7. Track Your Time
In order to better understand how you really spend your time, take a few days and write down everything you do and how long it takes. Include breaks, email, social media and everything else, so that you’ll find out what your biggest time wasters are.

8. Set Deadlines
Need some motivation to complete a project? Set a deadline for yourself and tell others about it so they can help hold you accountable.

9. Keep One Eye on the Clock
You don’t want to constantly obsess about time, but you also don’t want to let the day get away from you because you weren’t paying attention. Stay on track.

10. Set Reminders
If you have a deadline or meeting coming up, set a reminder on your phone that will go off shortly before.

Attack the Hardest or Easiest Tasks First?

458You glance at your to-list and it’s overwhelming. Your initial thought might well be to run through the easiest, yet time consuming actions first. These may feel like many small annoyances; t he call you need to return or the quick review of a client project. Yes, we all know how good it feels to check off multiple tasks, send those e-mails out and lo and behold, your morning is gone. Instant gratification is seductive and the busyness feels like you are engaged in a series of worthy accomplishments. After all, these things need to be addressed and you are fresh in the A.M. However, according to Piers Steel, PhD, Professor at the University of Calgary and an expert on motivation and procrastination, this approach wastes your prime performance hours. “People have more attention and focus in the morning, so tackle the hard stuff first, while you have the most energy to do it.” As the day continues our energy is depleted, there are other demands on our time and so the list gets carried along with new additions.

Let’s try another slant on your typical plan of action. Getting started is key and tweaking your approach helps. Begin with a challenging chore that can be handled quickly. Like suiting up for a run or diving into cold water, the first few moments may feel awful but your body quickly adjusts and you are on your way, invigorated as you move. The same can be said for your to-do list actions as momentum takes over it helps you make more progress. How satisfying is it to cross things off your list, both major and minor and relax, if only for a moment of reflection.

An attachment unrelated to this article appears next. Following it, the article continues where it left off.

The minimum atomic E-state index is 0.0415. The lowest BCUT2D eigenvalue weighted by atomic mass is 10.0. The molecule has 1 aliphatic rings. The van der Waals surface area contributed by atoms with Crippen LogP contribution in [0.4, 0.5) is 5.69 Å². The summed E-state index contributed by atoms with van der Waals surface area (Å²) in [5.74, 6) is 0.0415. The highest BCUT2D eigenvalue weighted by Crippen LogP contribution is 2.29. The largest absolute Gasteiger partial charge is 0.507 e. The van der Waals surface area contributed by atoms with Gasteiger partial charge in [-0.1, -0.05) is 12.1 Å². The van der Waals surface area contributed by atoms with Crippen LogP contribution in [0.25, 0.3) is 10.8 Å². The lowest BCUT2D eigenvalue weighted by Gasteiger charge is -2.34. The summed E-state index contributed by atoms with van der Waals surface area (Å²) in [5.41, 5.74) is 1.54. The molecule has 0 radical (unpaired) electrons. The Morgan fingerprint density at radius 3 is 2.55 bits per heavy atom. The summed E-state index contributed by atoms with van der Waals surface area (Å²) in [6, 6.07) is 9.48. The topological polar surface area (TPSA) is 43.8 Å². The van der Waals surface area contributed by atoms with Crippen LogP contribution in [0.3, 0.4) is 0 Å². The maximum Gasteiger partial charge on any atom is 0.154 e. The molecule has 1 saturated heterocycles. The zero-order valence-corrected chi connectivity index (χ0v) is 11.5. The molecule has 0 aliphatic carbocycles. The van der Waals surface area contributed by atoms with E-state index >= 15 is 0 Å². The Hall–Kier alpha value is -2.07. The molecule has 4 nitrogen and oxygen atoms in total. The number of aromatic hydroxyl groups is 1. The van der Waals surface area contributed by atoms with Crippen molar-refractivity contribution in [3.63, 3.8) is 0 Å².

• What’s you favorite approach?
• How successful has that been?
• What are you willing to change?
• Renumber your list for tomorrow, adding a challenging chore first

©MWeisner2015

 

 

Get Motivated…Start Packing

strong-mover-201x300Most recently my daughter was in the midst of relocating and coming to terms with the boxes of clothes she had accumulated over the years. This was also a unique opportunity for me to provide a second opinion on a day that I assumed would be fraught with indecision and perhaps a few tears. However, as my daughter rifled through drawers in the bedroom she had used as a storage depot, she was clearly on a mission to release the past. Camp t-shirts, well worn jeans, special occasion dresses, and memories quickly piled up, inextricably linked together. I found myself racing down memory lane and the teen years that were not so long ago as I watched from the sidelines. She was ruthless in her judgments and soon five trash bags were filled with her selections. Once assured that this eclectic wardrobe was destined for an organization that distributed donations to their clients and not sold as bulk for cash, she could relax and revel in her accomplishment. Her history was going out the door, or in our case, at least as far as the basement… with visitation rights.

Downsizing can mean many things; a loss for some and freedom for others. Moving, in and of itself takes energy, effort and a plan. What are you leaving behind and conversely, what are you bringing along to the next space? Was it a purposeful decision or was it thrust upon you? Are the circumstances about building a future or winding down another chapter? Is there joy in your movements or grief as you pack? Whatever the situation, notice your feelings and take the time to honor them. Be kind to yourself in the process and know that you can be your own champion of chang

• Take photos of things you are donating, selling, or leaving behind that have a strong connection for you
• Creating a visual record can make the transition easier
• As you say goodbye to the old you are also able to embrace the new with open arms and a heightened sense of possibility

© 2013 Maureen Weisner